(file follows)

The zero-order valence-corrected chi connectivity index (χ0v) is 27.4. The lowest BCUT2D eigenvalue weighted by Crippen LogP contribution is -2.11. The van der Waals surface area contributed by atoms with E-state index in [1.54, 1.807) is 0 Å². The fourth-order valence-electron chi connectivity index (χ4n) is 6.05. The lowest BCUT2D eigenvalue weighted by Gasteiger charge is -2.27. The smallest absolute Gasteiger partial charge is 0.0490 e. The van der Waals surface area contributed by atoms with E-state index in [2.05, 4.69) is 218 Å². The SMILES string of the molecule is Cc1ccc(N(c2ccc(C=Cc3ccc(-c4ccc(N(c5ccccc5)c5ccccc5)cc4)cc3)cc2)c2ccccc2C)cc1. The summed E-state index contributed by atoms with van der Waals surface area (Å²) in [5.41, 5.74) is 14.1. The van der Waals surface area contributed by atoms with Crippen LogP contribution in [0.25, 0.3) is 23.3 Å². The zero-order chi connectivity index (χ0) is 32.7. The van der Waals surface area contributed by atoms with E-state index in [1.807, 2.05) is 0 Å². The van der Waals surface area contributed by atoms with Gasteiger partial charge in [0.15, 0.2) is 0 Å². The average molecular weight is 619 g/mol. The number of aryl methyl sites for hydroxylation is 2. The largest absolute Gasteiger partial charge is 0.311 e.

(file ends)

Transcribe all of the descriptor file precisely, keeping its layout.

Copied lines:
The zero-order valence-corrected chi connectivity index (χ0v) is 27.4. The lowest BCUT2D eigenvalue weighted by Crippen LogP contribution is -2.11. The van der Waals surface area contributed by atoms with E-state index in [1.54, 1.807) is 0 Å². The fourth-order valence-electron chi connectivity index (χ4n) is 6.05. The lowest BCUT2D eigenvalue weighted by Gasteiger charge is -2.27. The smallest absolute Gasteiger partial charge is 0.0490 e. The van der Waals surface area contributed by atoms with E-state index in [2.05, 4.69) is 218 Å². The SMILES string of the molecule is Cc1ccc(N(c2ccc(C=Cc3ccc(-c4ccc(N(c5ccccc5)c5ccccc5)cc4)cc3)cc2)c2ccccc2C)cc1. The summed E-state index contributed by atoms with van der Waals surface area (Å²) in [5.41, 5.74) is 14.1. The van der Waals surface area contributed by atoms with Crippen LogP contribution in [0.25, 0.3) is 23.3 Å². The zero-order chi connectivity index (χ0) is 32.7. The van der Waals surface area contributed by atoms with E-state index in [1.807, 2.05) is 0 Å². The van der Waals surface area contributed by atoms with Gasteiger partial charge in [0.15, 0.2) is 0 Å². The average molecular weight is 619 g/mol. The number of aryl methyl sites for hydroxylation is 2. The largest absolute Gasteiger partial charge is 0.311 e.